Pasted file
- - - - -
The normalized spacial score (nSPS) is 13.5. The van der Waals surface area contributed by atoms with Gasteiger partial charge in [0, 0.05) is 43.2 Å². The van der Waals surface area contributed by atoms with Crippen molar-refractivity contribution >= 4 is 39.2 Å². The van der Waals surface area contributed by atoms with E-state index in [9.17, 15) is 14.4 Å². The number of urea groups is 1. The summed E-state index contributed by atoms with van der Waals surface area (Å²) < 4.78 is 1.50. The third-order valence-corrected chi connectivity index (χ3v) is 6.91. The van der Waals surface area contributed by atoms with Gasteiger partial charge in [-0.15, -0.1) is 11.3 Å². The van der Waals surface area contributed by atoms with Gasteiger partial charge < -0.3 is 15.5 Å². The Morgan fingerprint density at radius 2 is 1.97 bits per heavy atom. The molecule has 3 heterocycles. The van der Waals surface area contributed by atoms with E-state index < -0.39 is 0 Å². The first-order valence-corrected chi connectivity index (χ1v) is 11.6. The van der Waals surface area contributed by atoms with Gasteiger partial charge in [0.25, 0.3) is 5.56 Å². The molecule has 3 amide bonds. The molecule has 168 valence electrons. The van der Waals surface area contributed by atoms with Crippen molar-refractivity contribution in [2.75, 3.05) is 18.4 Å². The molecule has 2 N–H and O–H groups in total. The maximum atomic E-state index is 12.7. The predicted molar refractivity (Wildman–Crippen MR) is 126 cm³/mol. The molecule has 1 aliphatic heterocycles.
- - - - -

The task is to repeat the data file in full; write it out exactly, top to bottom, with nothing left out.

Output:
The normalized spacial score (nSPS) is 13.5. The van der Waals surface area contributed by atoms with Gasteiger partial charge in [0, 0.05) is 43.2 Å². The van der Waals surface area contributed by atoms with Crippen molar-refractivity contribution >= 4 is 39.2 Å². The van der Waals surface area contributed by atoms with E-state index in [9.17, 15) is 14.4 Å². The number of urea groups is 1. The summed E-state index contributed by atoms with van der Waals surface area (Å²) < 4.78 is 1.50. The third-order valence-corrected chi connectivity index (χ3v) is 6.91. The van der Waals surface area contributed by atoms with Gasteiger partial charge in [-0.15, -0.1) is 11.3 Å². The van der Waals surface area contributed by atoms with Gasteiger partial charge < -0.3 is 15.5 Å². The Morgan fingerprint density at radius 2 is 1.97 bits per heavy atom. The molecule has 3 heterocycles. The van der Waals surface area contributed by atoms with E-state index < -0.39 is 0 Å². The first-order valence-corrected chi connectivity index (χ1v) is 11.6. The van der Waals surface area contributed by atoms with Gasteiger partial charge in [0.25, 0.3) is 5.56 Å². The molecule has 3 amide bonds. The molecule has 168 valence electrons. The van der Waals surface area contributed by atoms with Crippen molar-refractivity contribution in [2.75, 3.05) is 18.4 Å². The molecule has 2 N–H and O–H groups in total. The maximum atomic E-state index is 12.7. The predicted molar refractivity (Wildman–Crippen MR) is 126 cm³/mol. The molecule has 1 aliphatic heterocycles.